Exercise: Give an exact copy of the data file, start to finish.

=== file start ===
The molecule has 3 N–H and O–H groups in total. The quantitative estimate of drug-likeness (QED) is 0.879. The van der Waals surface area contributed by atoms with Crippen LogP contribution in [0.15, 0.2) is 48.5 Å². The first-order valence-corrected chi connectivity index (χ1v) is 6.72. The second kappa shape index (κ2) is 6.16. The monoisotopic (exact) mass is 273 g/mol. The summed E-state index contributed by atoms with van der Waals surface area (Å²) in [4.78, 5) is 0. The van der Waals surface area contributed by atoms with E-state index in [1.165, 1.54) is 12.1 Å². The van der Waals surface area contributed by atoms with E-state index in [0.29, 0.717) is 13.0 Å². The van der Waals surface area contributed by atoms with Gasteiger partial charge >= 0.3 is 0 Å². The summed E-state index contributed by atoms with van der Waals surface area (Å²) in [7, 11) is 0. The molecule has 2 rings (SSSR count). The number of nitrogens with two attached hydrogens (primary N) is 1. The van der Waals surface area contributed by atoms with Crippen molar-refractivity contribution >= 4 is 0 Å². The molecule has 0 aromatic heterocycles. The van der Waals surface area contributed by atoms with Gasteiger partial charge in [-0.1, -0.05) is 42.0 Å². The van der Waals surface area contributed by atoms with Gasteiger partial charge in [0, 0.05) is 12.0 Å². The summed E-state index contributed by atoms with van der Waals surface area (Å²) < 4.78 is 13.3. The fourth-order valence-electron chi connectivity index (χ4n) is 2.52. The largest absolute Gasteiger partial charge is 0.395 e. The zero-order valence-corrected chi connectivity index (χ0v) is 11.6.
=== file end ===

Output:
The molecule has 3 N–H and O–H groups in total. The quantitative estimate of drug-likeness (QED) is 0.879. The van der Waals surface area contributed by atoms with Crippen LogP contribution in [0.15, 0.2) is 48.5 Å². The first-order valence-corrected chi connectivity index (χ1v) is 6.72. The second kappa shape index (κ2) is 6.16. The monoisotopic (exact) mass is 273 g/mol. The summed E-state index contributed by atoms with van der Waals surface area (Å²) in [4.78, 5) is 0. The van der Waals surface area contributed by atoms with E-state index in [1.165, 1.54) is 12.1 Å². The van der Waals surface area contributed by atoms with E-state index in [0.29, 0.717) is 13.0 Å². The van der Waals surface area contributed by atoms with Gasteiger partial charge >= 0.3 is 0 Å². The summed E-state index contributed by atoms with van der Waals surface area (Å²) in [7, 11) is 0. The molecule has 2 rings (SSSR count). The number of nitrogens with two attached hydrogens (primary N) is 1. The van der Waals surface area contributed by atoms with Crippen molar-refractivity contribution >= 4 is 0 Å². The molecule has 0 aromatic heterocycles. The van der Waals surface area contributed by atoms with Gasteiger partial charge in [-0.1, -0.05) is 42.0 Å². The van der Waals surface area contributed by atoms with Gasteiger partial charge in [0, 0.05) is 12.0 Å². The summed E-state index contributed by atoms with van der Waals surface area (Å²) < 4.78 is 13.3. The fourth-order valence-electron chi connectivity index (χ4n) is 2.52. The largest absolute Gasteiger partial charge is 0.395 e. The zero-order valence-corrected chi connectivity index (χ0v) is 11.6.